Here, we aimed to evaluate the transfer learning exclusively. Note that in our pipeline (Fig. 1), the deep neural network is used only as a feature extractor. In the classification step, we trained SVM models using our data.

In Table I, we observe the accuracy obtained with GoogLeNet pre-trained on ImageNet and Pornography videos. The network trained on ImageNet showed better results. For that reason, in the next experiments, we used pre-trained models on ImageNet.

V-B Mobile Deep Learning Architectures

Which deep learning architecture offers the best Elsagate classification performance, regarding a mobile platform? We reproduced the experiment of the previous section now evaluating SqueezeNet, NASNet, and MobileNetV2. Fig. 4 compares the accuracy and F2-measure of the three DLAs.

In the transfer learning (Fig. 4 (a) and (b)), SqueezeNet outperformed the other two architectures. But, it is worth mentioning that in preliminary experiments, using other SqueezeNet layers as feature vectors, it reported poor results. This indicates that SqueezeNet is not an adequate feature extractor for Elsagate content. The modifications we introduced to the architecture produced this curious outcome.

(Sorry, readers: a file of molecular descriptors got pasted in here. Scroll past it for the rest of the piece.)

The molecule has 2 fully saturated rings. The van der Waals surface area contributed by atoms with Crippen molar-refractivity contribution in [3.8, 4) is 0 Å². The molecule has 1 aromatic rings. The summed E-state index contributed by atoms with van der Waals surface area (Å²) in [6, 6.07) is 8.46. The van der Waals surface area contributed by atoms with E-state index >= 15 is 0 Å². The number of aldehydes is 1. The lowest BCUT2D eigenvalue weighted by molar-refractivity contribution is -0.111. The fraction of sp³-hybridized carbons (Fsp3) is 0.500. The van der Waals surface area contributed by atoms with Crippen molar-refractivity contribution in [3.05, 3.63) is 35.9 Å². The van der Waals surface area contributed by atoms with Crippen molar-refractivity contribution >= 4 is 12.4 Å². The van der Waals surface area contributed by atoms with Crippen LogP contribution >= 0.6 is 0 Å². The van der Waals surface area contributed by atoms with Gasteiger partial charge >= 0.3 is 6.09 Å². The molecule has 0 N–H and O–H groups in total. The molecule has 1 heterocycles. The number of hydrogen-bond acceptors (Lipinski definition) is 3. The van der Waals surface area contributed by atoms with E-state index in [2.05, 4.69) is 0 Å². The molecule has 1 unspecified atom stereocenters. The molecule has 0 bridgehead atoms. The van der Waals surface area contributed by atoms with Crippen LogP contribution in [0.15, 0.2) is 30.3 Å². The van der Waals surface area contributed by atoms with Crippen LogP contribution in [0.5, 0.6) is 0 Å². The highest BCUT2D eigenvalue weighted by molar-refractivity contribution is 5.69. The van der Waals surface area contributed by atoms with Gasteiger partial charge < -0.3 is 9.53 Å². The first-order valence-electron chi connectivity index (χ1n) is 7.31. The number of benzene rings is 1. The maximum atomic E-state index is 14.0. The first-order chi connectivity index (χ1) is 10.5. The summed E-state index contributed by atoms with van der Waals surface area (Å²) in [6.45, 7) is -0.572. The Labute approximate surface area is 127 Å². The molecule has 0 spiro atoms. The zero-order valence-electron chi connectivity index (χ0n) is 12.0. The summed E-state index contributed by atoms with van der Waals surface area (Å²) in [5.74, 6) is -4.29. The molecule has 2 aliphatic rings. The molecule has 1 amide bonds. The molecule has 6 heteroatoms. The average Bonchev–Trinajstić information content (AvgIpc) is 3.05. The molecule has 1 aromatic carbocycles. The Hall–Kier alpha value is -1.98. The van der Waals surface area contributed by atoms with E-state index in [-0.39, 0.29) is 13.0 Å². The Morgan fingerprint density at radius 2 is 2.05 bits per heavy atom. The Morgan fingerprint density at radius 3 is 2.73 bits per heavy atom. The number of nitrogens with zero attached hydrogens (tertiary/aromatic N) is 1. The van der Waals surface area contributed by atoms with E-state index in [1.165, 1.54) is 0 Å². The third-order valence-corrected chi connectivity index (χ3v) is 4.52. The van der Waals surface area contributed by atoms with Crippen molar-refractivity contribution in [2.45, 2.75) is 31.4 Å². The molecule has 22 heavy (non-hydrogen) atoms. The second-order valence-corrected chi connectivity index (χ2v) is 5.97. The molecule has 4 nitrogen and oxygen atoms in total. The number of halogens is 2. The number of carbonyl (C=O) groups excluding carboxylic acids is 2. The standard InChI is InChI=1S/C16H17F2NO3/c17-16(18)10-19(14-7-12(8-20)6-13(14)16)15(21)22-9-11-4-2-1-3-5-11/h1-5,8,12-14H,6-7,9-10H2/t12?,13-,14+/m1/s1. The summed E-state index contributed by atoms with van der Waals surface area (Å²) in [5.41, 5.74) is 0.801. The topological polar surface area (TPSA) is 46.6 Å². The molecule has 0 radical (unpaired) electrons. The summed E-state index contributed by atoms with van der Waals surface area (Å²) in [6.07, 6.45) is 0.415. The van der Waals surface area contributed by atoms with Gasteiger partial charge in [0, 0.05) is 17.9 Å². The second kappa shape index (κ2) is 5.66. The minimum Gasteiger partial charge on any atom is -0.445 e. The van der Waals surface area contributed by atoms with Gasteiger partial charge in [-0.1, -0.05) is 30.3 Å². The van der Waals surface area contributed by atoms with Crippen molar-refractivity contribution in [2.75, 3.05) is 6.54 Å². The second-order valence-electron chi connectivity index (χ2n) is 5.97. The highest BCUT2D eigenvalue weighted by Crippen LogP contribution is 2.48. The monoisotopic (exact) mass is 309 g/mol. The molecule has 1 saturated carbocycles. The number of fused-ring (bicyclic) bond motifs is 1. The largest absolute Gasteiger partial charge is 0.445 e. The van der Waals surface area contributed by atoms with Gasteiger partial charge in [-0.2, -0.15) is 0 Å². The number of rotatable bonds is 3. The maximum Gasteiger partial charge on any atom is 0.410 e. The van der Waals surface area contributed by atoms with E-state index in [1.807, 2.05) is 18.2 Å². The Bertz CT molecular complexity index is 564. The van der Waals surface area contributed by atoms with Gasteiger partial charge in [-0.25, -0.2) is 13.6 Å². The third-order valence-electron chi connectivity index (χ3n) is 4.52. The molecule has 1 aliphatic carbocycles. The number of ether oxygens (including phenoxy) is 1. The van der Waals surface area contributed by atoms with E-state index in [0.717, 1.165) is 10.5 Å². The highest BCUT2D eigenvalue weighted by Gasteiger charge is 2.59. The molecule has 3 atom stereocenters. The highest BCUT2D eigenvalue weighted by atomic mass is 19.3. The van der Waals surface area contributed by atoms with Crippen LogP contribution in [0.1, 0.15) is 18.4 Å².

Although transfer learning provided a reasonable suggestion about the DLAs feature extraction capacity, it still does not give us a sense of their learning capability. In the finetuning experiments, we initialized the DNNs with the transferred weights and then retrained all layers. Some experimentation involving freezing initial layers did not report good results.